A New York Times report at the time said the Jordanians
adamantly denied that the [Jordanian kingdom's] crackdown had been conducted at the behest of Washington or Israel. But they acknowledged that the Palestinian leader, Yasir Arafat, had asked Amman to take action against what he saw as a dangerous source of rebellion against his peace negotiations with Israel. 
Quoting an Indian newspaper from November 22, 1999, one source said that Hamas leaders were warned by Jordan that "firm action would be taken if the Palestinian organization resumed its activities on Jordanian soil".

Our impression is that this "firm action" has never been taken very seriously. The reality is clear in the way the Hashemite regime has consistently turned a blind eye to the production in Amman each week of "Naseem Al Ahrar", the Hamas TV show that Tamimi fronts. That has been the case for nearly four years.

How difficult is it to see the evidence? It's not. The Tamimi show is easy to find and to watch, even for people living far from the Middle East. YouTube hosts an Al-Quds channel where more than 170 episodes [click to see an interactive list] of Ahlam Tamimi's weekly tribute to terrorism and terrorists are stored and viewable online, though without Arabic-to-English subtitles. We have watched many of them. With the help of Arabic-speaking friends, we have come to understand that this loathsome young woman with a cold passion for murder [view this 2012 video with English subtitles] may be one of the most powerful marketing tools in the entire murderous Hamas arsenal.

On the day she returned to Amman after being conditionally freed in an
extortion deal, Tamimi arrived at Jordan's Family Court for a reception in
her honour, one of many that followed throughout the
Arab world, but especially in Jordan [Image Source]
We pointed out above that all the Al-Quds programming is beamed throughout the world by satellite to wherever there are potential audiences i.e. Arabic speakers. This means there's almost nowhere on earth where ordinary Arabic-speaking folk with access to satellite programming can't watch their favorite jihadist.

But in the internet age, even that's more technology than a person needs. Click here to see a long list of streaming sites that will bring the same message of terrorist "heroism" and dead Jews onto the laptop, smartphone or home computer of anyone with a connection to the web.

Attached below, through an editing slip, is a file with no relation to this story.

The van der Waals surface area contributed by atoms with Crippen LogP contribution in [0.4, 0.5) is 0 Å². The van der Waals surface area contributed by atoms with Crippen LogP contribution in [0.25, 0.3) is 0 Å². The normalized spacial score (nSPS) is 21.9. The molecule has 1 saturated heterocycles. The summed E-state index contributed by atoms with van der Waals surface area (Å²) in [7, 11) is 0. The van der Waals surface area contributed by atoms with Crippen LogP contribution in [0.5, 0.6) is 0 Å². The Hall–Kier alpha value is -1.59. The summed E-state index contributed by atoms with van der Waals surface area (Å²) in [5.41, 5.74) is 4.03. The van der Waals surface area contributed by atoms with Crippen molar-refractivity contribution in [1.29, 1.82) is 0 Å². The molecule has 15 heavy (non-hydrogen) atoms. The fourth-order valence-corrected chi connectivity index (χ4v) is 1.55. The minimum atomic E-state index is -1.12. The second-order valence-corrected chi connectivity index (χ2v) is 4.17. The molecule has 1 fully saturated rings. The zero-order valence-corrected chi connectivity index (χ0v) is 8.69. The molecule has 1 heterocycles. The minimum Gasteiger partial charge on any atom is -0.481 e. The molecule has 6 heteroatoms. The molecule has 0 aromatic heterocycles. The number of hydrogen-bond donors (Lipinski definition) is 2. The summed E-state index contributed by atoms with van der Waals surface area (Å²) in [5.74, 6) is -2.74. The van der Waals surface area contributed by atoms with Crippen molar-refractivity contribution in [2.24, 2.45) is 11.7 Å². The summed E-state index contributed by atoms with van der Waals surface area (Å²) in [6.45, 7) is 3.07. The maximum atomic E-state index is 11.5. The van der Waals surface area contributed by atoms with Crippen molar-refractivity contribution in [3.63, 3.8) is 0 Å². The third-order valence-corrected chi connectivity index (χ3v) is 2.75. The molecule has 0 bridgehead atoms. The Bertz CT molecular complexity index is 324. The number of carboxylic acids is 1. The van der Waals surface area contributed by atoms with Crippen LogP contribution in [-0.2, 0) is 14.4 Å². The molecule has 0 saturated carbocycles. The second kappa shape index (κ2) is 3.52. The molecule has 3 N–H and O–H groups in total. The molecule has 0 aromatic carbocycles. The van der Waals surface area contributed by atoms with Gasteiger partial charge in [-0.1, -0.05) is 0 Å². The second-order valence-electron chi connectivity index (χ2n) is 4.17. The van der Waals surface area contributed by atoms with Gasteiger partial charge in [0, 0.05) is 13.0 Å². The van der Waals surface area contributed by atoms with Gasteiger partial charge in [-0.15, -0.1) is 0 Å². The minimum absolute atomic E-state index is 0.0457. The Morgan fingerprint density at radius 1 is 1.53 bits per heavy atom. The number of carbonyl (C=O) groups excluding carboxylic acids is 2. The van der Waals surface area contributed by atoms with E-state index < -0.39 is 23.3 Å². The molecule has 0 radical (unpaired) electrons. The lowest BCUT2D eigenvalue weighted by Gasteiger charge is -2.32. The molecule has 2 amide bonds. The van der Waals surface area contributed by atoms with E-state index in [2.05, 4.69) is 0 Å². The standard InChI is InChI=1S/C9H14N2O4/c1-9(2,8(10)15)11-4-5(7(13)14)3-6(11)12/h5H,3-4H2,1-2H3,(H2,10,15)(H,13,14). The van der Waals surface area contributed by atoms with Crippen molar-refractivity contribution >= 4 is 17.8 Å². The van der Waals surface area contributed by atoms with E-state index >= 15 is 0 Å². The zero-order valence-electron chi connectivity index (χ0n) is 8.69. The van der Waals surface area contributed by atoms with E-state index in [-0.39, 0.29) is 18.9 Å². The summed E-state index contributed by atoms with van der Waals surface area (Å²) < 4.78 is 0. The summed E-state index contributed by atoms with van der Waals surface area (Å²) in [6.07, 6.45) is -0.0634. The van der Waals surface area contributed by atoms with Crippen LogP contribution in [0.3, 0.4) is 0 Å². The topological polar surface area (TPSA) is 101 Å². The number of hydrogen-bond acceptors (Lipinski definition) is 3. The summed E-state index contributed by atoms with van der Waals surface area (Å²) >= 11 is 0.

That includes the Al-Quds website itself; it's streaming live Al-Quds programming into our home as we write this. Obviously most of our readers probably don't speak Arabic. But all of us live among many people who do. In the privacy of their homes or phone screens, access to this hateful, violent programming is just a click away. The success of the Tamimi show, running for four years and going strong, testifies to those global clicks.

The Tamimi story raises troubling questions. Among them:
  • Why does Jordan, which even now bans Hamas from its territory, allow hateful extremist Hamas TV programming to be created and up-beamed weekly (at least) from downtown Amman? 
  • If the Palestinian Authority has silenced Al-Quds and Tamimi, why does Jordan not immediately follow suit?
  • Why do Jordan's friends, the countries with whom it has diplomatic relations (for instance the United Kingdom, Denmark, Switzerland, the Vatican, the United States, Sweden, the EU, Australia and many others) not whisper into the Jordanian authorities' ears and suggest this does not advance Jordan's interests? Ordinary folk who live in those places can easily notify their politicians and especially their foreign ministries of how repugnant it is to them that their country turns a blind eye to the Jordanian indulgence of lethal incitement.
  • Why, knowing who Tamimi is and what she stands for, the pride she takes in the massacre she engineered, in the deaths she caused, don't those ambassadors accredited to Jordan explain to their diplomatic hosts what they already know: that the Jordanians, by turning a blind eye or (which is just as likely) encouraging Tamimi's missionizing for Hamas, are active participants in incitement to murder by their actions and by their failures to act? People are being killed.
From experience, we don't have much faith in the power of petitions. We managed to sign up more than 8,000 people from all over the world in the space of three days back in 2011 when we badly wanted to stop Tamimi, our child's killer, walking free. Other than an exercise in raising consciousness, the effort was mostly a painful and frustrating waste of time and effort.

We prefer on this issue to publicize our request by bringing it to the attention of the decision-makers in Jordan and in countries friendly with Jordan. We need help in doing that - help from people who understand how serious the issue of incitement to terrorism is and who care. 

Please comment below if you can offer some concrete suggestions, or email us at thisongoingwar (at)